michael palin stresses comedy’s changing role.
A lot of contemporary comedy seems self-conscious. It’s almost documentary, like ‘The Office.’ That’s a very funny show, but you’re looking at the human condition under stress. The Pythons made the human condition seem like fun.
– Michael Palin, quoted in “On Comedy’s Flying Trapeze,” by Charles McGrath, New York Times
One can surely find exceptions, but Palin’s comments seem spot on. Comedy was about breaking free ecstatically in the 60s and 70s, whereas contemporary comedy has oddly become the opposite. On “The Office,” “The Daily Show,” and, in deeply ironic mode, “The Colbert Report,” among other programs, comedy has become a call for restraint and common sense.
This isn’t a bad thing. It just is. And it is still funny. But it also has a larger significance.
In the 1960s, laughter marked what John Cleese called, in the New York Times article, “screams of liberation” against the limitations of society. But in a contemporary public culture that sometimes feels as if it has no more limits, less and less structure, and fewer boundaries of civility or standards of decency, comedy is no longer the clarion call for freedom. Goofy satire worthy of Aristophanes no longer does the trick.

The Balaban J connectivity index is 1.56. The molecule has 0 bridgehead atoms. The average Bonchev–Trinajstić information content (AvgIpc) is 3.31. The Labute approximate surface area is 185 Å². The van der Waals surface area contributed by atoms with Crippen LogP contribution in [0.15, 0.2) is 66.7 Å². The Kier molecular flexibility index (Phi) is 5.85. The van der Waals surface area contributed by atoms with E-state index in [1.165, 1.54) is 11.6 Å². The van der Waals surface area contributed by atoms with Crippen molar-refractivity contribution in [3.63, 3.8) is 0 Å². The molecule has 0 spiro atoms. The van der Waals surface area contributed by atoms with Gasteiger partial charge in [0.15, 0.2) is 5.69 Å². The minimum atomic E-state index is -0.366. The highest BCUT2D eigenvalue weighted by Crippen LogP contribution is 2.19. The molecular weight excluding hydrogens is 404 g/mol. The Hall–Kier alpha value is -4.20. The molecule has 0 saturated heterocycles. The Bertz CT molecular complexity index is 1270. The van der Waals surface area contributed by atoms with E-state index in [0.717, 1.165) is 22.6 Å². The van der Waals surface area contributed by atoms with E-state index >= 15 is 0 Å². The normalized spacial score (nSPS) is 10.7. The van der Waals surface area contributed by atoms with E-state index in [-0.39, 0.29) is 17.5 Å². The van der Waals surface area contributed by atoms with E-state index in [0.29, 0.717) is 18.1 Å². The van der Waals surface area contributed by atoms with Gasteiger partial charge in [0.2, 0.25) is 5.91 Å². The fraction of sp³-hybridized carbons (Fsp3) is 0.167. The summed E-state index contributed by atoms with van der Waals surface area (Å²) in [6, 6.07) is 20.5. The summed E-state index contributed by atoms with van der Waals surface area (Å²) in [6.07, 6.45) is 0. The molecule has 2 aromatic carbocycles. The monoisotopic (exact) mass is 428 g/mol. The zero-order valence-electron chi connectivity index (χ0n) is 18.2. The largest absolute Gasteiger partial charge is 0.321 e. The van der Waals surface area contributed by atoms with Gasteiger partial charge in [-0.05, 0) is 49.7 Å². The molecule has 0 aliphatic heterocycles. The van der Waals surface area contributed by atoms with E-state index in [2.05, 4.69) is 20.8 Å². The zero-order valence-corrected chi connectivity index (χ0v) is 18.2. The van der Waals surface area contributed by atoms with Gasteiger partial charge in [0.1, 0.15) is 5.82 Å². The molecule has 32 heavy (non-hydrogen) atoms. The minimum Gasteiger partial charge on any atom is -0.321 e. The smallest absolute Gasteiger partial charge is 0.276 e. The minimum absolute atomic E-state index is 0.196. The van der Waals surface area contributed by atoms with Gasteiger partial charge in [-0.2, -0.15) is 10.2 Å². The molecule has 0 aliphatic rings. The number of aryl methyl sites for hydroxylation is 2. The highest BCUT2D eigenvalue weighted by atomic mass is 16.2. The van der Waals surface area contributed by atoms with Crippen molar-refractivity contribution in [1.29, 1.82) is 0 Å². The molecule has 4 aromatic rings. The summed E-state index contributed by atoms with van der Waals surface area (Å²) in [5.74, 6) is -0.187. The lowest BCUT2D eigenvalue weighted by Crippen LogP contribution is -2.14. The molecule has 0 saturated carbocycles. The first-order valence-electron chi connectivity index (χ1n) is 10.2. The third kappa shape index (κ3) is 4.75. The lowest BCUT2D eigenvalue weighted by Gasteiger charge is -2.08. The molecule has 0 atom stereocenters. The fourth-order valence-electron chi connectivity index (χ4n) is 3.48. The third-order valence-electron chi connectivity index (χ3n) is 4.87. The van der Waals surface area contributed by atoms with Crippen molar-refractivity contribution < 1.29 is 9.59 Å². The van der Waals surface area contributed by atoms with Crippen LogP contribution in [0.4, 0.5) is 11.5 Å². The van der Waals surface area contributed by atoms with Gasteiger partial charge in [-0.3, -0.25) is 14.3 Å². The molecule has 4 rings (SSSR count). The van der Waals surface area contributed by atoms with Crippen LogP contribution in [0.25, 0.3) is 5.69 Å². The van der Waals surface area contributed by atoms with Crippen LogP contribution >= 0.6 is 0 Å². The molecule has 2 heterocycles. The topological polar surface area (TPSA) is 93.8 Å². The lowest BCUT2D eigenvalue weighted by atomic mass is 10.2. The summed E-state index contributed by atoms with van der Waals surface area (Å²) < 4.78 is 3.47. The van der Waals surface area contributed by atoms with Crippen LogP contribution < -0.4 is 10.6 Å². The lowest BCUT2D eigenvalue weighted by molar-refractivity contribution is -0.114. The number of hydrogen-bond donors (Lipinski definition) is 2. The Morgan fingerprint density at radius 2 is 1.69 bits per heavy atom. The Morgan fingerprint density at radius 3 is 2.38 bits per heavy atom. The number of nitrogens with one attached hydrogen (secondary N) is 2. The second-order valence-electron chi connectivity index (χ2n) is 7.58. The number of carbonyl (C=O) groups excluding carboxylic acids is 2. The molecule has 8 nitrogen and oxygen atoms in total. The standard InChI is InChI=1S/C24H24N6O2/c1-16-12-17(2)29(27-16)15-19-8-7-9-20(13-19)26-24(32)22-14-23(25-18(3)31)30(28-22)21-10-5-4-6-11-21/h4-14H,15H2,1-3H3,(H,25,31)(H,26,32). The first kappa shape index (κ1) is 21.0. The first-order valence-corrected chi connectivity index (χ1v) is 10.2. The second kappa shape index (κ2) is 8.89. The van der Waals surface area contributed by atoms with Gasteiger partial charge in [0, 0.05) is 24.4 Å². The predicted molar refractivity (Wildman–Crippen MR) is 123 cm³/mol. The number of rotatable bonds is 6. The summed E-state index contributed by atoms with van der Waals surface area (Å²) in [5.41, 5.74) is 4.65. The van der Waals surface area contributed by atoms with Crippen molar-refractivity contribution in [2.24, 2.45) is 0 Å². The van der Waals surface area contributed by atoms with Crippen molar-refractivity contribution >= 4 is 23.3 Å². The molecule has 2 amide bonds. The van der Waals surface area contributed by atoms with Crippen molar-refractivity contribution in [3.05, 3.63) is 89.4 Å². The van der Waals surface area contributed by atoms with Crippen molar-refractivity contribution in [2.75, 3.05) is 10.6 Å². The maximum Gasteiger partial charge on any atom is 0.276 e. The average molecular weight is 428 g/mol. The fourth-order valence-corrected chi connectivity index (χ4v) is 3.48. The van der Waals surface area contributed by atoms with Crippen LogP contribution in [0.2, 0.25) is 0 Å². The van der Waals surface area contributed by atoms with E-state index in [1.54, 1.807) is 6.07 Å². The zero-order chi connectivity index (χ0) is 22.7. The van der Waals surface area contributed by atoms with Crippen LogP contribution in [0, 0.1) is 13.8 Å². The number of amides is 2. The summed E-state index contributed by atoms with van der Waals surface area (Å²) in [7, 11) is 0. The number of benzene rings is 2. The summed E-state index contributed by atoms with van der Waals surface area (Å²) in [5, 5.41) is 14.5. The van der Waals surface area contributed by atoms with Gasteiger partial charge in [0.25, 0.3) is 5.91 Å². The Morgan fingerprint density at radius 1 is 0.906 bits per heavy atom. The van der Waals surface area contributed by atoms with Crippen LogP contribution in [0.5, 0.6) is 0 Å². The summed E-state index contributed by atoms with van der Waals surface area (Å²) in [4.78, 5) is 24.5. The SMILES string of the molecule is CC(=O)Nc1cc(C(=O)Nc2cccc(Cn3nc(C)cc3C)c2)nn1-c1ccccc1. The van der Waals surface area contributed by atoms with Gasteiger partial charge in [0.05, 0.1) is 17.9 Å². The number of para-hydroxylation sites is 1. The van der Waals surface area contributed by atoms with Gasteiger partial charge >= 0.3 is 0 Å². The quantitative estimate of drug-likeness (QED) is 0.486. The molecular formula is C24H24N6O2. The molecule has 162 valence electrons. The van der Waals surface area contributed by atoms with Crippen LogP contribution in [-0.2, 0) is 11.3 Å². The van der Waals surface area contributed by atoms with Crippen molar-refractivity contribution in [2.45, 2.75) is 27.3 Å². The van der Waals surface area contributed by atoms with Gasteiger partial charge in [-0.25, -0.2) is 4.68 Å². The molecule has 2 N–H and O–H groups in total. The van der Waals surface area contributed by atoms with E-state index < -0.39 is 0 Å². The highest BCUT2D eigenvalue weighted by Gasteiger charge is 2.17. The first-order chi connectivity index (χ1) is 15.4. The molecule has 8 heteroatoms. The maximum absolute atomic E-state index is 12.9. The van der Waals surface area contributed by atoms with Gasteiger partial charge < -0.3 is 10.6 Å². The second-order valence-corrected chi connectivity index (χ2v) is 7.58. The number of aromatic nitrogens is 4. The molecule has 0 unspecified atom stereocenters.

In the 60s, the goal was to show that the emperor had no clothes. In the 2000s, when the clothes off various emperors were finally torn off, what we then saw were obscene and indecent abuses of power. And in the last year’s health care debates, we learned that efforts to engage in civic dialogue only resulted in screams of a different sort — not cries of liberation but coordinated efforts at distortion and obstruction.
Comedy becomes a barometer for this situation, but this barometer is a strange one, for it can make the weather as well as measure it. What role comedy will play beyond the Bush years of undisclosed locations, bungled wars, inept governance, and economic meltdown and subterfuge remains to be seen. But it’s not liberation we need anymore. We need something completely different.
So maybe it is good that contemporary comedy seems almost moral, with fish slapping replaced by ironic modes of fingerwagging. The “screams of liberation” have become dire sighs of exasperation. And once those sighs are exhaled at “the human condition under stress,” perhaps we will be able to breathe again with a bit more ease.